Personal poem

Past Times

The clerk and the dairymaid went to live in a terrace in grim Southall town

They had little money, but lived with his Mummy, two girls and a terrier, brown.

The garden was long, with a small wooden shed and a lilac tree I liked to climb

A thin, scruffy lawn and a vegetable patch and a top bunk I wanted as mine.

My sister was younger and timid, back then. I told her such stories for fun

About pirates and dragons and things that go bump in the night, although there were none.

The tales Father read were of Winnie the Pooh, Just So Stories, poems and more

Like The Tree that Sat Down and The Stream that Stood Still -with magic and witches galore.

Our Junior School was in Beaconsfield Road with the gasometer for a view

And a playground for girls and another for boys, something that, now, wouldn’t do!

And yet all that dreaming, the stories and games, the dressing up we did for fun

Left me a legacy I wouldn’t change – made the child the adult I’ve become.





Flower poem

I wrote a poem and took a picture on my phone but it doesn’t seem to have found its way to my computer.


I looked for you in a book of flowers

Your large petticoat-white blooms

Should merit a mention

I thought.

But all I found was a cousin

A neat shrub, not a climber.

Nowhere did it show

Your choking tendrils.

Your ‘Granny-jump -out -of- bed’ flowers

Were mocking me from the top of the wall.

I hope the shrubs you strangle

Will survive.

If I try to pull you won’t untangle

And I break branches of the plants that I admire.

I must twist your snake-like threads

From the lilac.

I can unwind them from the buddlia, in full bloom.

I can chop you at the root and see you shrivel

Making the green privet brown

And scruffy.

But next year you’ll be back, I know

With your sly companion Ivy – just to make

Gardening an effort rather than a pleasure

As I fill the bin.






One thing both of us have started to do is join a singing group. Don’t laugh. Neither of us have ever pretended to be musical but this is at the surgery and is supposed to be a different way of keeping healthy. As walking and other exercise seems to be getting harder and harder we thought we’d give it a try.

To our delight the songs are mostly folk songs and music show favourites so we know the tunes. It’s a good job because we don’t read music or have an ear for a pitch. There are nearly as many men as women so it sounds quite balanced.

I had a try at a poem for a competition but it isn’t good enough. It was supposed to be a Christmas poem for children. Here it is:

“Follow, follow, follow me.” The piper’s flute was shrill.

The children walked into the cave as if they had no will.

“Your parents pay me what they owe, I’ll set you free,” he said.

“But until then you’ll stay with me, this rocky floor your bed.”

“Please, piper, do not harm us,” called a little brown haired boy.

“Is there nothing we can do to bring our families joy?”

“Why, yes,” the piper smiled and winked,” Look further in the cave

You’ll find some Christmas presents there that Santa’s helpers gave.”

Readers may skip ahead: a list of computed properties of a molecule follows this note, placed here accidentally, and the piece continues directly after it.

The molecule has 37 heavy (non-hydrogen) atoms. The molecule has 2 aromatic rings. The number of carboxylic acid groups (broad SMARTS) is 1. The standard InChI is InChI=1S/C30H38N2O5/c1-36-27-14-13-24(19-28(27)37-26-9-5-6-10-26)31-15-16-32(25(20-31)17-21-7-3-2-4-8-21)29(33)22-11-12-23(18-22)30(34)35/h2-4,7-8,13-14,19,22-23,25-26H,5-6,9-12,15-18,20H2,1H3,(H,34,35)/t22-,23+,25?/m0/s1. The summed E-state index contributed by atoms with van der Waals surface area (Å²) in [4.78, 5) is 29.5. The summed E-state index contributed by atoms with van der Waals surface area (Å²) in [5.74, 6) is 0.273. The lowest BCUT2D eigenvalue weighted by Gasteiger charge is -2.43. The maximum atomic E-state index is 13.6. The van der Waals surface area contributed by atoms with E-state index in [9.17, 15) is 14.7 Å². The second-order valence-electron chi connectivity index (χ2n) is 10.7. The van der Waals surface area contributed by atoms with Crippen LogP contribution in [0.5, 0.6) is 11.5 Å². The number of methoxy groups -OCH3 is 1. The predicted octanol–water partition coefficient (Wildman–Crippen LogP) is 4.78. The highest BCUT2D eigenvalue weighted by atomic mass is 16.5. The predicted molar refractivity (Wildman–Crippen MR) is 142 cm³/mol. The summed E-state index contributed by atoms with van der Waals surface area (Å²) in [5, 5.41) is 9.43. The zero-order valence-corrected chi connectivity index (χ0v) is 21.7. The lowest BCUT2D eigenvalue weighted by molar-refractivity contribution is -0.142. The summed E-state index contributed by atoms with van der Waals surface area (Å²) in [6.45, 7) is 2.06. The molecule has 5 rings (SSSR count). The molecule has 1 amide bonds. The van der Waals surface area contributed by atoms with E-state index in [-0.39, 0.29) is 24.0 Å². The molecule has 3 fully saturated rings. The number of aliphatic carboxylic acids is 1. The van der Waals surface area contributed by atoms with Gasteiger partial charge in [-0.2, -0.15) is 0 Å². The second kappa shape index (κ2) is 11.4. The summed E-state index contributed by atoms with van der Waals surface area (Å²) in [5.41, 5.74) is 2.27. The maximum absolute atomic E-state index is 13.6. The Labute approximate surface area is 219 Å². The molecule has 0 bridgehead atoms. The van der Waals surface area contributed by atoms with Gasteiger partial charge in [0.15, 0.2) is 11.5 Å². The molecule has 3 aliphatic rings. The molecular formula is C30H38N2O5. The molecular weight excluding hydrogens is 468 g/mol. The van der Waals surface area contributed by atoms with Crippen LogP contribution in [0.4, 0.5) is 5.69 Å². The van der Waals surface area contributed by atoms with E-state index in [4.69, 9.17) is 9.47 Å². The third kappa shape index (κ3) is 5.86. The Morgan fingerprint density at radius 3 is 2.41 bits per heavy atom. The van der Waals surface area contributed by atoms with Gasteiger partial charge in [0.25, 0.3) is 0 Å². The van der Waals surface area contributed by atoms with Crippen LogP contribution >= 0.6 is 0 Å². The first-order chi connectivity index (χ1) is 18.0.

“I’ll make a promise to you now if you will help me choose

The gifts that fit the children who I pick – you cannot lose.”

He turned his head and pointed to a girl whose face was glum,

Her blue-grey eyes were full of tears. She cried, “I want my Mum.”

” That girl has been quite ill,” he said – but all you do is tease.”

” Let’s give her a new Teddy Bear. That one is sure to please.”

“That tall, thin boy is lonely, too. He can’t see very well.

That’s why he wears those spectacles. What present would you tell

Would make him happy, you decide? ” “A game I think will do

With robot men and racing cars and lots of music , too.”

“You get the idea,” piper said,” And that small, red-nosed lad

What could you give him that, for sure, would stop him feeling sad?”

“A friend” the boy said, seriously. “I’m sorry we were cruel.

Each one of us is different – Can we go back to school?”

“I never thought I’d hear you ask, but now you can return.

To care for others is a gift. You’ve not a lot to learn.

Of course I’ll take the children home-for that’s where they should be

And all should keep their promises. We’re one big family.

For Christmas love can last all year and for the times to come

And all the joy that we can give can spread to everyone.”











Now the last novel is on sale I need to find something else to write about. I thought of doing an autobiography until I realised I would have to censor it.

Should I brush up an old short story or look at magazines to find a competition? I need to get back to writing. “A Lesson for the Teacher” went very well at the launch and I have a number of outlets lined up for next week. When I find our launch photo I’ll put it on.

Losing things

What do you have that you couldn’t do without? I know nowadays a lot of people depend on their mobile phones. What happens if they lose them? I felt annoyed when I lost my diary but I had most of the information somewhere else in the house so it wasn’t a disaster.

What I do find is that when I try to remember something and it is only on my computer I wish I had written it down somewhere. We should not rely on electronic devices. Good old paper and pen is more reliable, except when you forget where you wrote something down. Oh to be more organised!

For my political comment today – would it be a disaster if house prices went down? I can’t follow all the reasoning behind the rival groups but I do know that houses are far too expensive in relation to earnings and that we need many more starter homes and flats for young people. Logic dictates that we could do with a reduction in the number of extra people entering the country, even if they do live in multiple accommodation.